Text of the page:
5 travel insurance plans that will cover you for COVID-19

5 travel insurance plans that will cover you for COVID-19

For the first time in a long while, an American passport is nearly as good as kindling. To travel abroad, your options are few and far between (check out this list to see where you can go). Restrictions are always changing, however, and some countries are moving to allow Americans entry with proof of travel insurance that covers COVID-19.

Aruba, Bermuda, and Dubai are already on the list, and several other countries — like Turks and Caicos — will join the ranks when their doors open. These countries, by and large, are looking for policies that cover the visitor should they contract COVID-19 directly before or during their visit and cover medical evacuation. Other requirements, like quarantining, may also be required.

If you go, here’s the nitty-gritty on travel insurance plans.

Which plans cover COVID-19?

Here are a few companies that explicitly cover travelers if they get COVID-19 abroad or directly before their trip (as of mid-July):

1. April International

April International’s Pandemic Plus Plan has the basics written into its name. It covers trip cancellation and interruption, emergency medical expenses up to $50,000, emergency evacuation up to $500,000, missed connections, baggage protection, and more. You can purchase an optional Cancel For Any Reason benefit separately (which could reimburse you up to 75 percent of your trip costs).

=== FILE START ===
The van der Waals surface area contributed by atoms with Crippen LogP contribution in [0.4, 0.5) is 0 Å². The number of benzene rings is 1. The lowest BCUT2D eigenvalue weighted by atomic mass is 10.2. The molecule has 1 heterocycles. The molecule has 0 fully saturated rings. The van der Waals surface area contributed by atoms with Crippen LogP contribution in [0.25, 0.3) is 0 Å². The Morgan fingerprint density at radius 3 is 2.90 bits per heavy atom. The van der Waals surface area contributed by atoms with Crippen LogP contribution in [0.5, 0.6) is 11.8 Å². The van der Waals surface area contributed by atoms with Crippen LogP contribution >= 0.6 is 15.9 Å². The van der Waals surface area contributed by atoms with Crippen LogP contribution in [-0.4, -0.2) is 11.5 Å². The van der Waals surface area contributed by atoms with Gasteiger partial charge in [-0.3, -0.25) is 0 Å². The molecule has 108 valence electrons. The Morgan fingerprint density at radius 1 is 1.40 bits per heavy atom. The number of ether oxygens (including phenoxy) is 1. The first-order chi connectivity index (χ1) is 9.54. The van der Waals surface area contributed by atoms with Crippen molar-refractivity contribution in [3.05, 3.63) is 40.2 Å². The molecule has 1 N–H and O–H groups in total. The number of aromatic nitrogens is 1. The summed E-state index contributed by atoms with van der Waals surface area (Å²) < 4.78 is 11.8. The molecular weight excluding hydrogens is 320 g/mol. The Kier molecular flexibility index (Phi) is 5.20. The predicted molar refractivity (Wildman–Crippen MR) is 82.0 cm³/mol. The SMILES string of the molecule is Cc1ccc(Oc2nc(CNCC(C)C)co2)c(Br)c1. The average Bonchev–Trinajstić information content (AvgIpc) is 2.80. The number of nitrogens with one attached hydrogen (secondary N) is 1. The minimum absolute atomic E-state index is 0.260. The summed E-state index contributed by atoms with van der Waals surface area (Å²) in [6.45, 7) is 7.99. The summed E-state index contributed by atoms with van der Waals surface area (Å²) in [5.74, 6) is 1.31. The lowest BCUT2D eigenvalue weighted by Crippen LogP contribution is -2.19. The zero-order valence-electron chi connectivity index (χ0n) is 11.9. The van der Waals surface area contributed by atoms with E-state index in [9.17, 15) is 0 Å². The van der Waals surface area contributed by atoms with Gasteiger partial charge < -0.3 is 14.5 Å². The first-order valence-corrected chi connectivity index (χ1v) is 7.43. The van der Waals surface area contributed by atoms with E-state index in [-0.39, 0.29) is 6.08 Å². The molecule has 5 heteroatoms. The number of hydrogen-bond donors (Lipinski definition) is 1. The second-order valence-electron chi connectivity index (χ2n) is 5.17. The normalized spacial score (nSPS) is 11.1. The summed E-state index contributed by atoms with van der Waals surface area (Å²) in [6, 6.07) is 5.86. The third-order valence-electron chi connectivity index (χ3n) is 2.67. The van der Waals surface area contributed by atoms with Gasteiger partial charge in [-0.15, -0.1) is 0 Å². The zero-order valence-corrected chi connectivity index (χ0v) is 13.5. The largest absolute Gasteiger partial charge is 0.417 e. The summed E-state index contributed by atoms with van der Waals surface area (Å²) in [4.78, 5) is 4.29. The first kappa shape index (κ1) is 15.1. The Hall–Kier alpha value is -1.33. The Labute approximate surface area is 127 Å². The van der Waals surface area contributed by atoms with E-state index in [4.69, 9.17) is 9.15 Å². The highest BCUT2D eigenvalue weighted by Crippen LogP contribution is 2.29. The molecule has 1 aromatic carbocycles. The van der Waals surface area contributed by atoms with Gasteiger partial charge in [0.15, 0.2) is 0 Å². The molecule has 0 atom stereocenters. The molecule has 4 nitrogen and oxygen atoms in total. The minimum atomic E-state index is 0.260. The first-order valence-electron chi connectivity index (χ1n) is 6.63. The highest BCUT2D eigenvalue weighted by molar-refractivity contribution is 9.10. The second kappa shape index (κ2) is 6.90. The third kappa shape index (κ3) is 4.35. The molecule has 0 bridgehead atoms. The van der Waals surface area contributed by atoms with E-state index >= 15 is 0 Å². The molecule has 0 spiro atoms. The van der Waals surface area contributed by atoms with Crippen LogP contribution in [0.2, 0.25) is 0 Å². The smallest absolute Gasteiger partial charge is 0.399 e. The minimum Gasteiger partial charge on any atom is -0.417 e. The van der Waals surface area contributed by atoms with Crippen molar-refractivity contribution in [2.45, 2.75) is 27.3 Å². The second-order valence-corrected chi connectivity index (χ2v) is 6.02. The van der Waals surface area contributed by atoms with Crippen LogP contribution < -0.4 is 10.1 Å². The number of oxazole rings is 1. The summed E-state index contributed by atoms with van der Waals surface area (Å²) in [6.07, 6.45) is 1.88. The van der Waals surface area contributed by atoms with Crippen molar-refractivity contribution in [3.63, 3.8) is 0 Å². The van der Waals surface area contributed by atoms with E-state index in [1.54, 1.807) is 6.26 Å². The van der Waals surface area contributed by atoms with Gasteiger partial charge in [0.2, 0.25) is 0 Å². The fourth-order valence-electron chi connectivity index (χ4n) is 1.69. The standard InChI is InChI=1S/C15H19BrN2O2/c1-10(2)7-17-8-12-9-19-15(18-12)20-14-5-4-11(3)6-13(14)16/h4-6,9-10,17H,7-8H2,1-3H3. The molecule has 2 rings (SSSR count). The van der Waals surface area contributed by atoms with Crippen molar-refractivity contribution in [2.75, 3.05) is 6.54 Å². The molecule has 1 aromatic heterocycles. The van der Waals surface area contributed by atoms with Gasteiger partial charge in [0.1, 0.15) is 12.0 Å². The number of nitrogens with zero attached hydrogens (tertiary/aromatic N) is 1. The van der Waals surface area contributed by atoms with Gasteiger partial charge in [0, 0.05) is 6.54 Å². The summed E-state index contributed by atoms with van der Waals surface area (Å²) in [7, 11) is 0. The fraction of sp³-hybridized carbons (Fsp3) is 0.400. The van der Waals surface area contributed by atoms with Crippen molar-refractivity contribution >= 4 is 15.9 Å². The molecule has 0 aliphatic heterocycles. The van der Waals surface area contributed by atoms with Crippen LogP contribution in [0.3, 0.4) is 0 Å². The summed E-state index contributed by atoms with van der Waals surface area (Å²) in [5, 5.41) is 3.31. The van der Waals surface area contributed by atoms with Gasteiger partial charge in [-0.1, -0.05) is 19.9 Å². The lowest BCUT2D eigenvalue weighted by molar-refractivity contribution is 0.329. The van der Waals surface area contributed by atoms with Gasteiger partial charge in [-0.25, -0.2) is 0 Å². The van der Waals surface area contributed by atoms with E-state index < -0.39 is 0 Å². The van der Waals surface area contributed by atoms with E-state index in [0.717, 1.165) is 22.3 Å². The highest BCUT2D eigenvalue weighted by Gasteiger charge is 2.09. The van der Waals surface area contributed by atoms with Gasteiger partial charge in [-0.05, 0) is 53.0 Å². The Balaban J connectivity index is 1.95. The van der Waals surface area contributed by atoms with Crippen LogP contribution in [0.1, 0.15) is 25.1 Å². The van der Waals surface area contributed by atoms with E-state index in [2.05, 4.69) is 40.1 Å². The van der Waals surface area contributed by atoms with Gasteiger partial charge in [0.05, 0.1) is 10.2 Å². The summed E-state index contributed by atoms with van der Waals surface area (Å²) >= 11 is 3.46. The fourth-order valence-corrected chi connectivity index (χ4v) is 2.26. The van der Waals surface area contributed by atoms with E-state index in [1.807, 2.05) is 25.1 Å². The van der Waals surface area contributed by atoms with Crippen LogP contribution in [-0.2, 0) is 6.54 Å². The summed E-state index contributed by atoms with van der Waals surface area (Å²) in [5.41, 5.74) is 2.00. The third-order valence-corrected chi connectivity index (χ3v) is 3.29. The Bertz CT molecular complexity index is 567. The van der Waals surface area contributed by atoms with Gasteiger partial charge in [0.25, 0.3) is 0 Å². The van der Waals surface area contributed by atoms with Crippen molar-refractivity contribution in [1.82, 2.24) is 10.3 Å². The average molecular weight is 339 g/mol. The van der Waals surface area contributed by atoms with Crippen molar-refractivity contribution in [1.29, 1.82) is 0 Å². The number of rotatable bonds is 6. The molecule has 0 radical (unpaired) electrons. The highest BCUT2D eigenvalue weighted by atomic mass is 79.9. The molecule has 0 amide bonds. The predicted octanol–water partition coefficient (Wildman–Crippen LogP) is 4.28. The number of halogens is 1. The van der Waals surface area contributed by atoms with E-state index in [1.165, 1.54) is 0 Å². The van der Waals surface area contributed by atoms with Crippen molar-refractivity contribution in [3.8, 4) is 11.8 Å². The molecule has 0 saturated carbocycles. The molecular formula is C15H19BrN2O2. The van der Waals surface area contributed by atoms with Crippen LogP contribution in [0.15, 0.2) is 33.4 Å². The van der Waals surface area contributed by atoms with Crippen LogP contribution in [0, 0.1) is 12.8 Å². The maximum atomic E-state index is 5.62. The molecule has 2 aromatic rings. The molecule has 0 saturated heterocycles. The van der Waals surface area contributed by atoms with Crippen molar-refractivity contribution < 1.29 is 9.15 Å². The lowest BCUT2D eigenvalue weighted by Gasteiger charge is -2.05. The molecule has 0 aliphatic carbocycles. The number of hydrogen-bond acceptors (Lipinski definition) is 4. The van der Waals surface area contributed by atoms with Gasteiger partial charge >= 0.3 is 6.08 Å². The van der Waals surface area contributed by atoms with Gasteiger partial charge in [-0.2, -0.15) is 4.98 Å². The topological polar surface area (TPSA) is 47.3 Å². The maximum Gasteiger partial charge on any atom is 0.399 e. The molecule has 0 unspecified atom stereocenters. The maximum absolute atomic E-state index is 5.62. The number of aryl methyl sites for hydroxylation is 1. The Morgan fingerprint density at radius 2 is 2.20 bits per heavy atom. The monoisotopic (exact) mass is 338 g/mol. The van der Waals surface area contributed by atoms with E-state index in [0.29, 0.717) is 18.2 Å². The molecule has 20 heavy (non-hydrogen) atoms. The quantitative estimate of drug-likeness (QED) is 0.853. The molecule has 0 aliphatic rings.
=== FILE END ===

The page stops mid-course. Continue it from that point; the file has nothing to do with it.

What it doesn’t cover are expenses lost due to government bans or other restrictions, so check beforehand and keep apprised of current trends. If you do purchase a plan with April International and find out within 14 days that it doesn’t meet your needs, you can cancel for a full refund.

2. Berkshire Hathaway

Berkshire Hathaway has three main plans, and all of them cover COVID-19 issues up to their respective limits — the most budget-friendly option covers up to $15,000 worth of medical expenses; the most expensive plan offers up to $50,000 of coverage. Each plan also covers trip cancellation (not including personal cancellations except in the case of illness), trip interruption, and travel delays. Like most other companies on this list, you can purchase CFAR (Cancel For Any Reason) coverage separately.

3. Seven Corners

Seven Corners’ Liaison Travel Plus plan is cut and dry: It covers COVID-19 medical expenses up to $100,000.

Seven Corners also offers various RoundTrip Protection Plans that may meet your criteria — these have components of coverage for trip cancellation and interruption, medical expenses, and protection for personal belongings. All of these plans cover COVID-19 to the limit they cover any other illness; the RoundTrip Elite Plan has the highest coverage, with a $250,000 emergency accident and sickness benefit as part of the plan.

4. World Nomads

World Nomads does not currently have a pandemic exclusion in its plans, meaning COVID-19 claims are allowed. According to its website, benefits include trip interruption coverage, travel delay coverage, doctors’ visits, and hospital stays up to your plan’s limit. Medical evacuation and certain pre-paid travel arrangements may also be covered. World Nomads also covers COVID-19 testing with some conditions: If a registered physician requires a COVID-19 test after departure, it’s likely to be covered.

World Nomads does not cover canceled trips, regardless of whether cancellation was your call or any third party’s.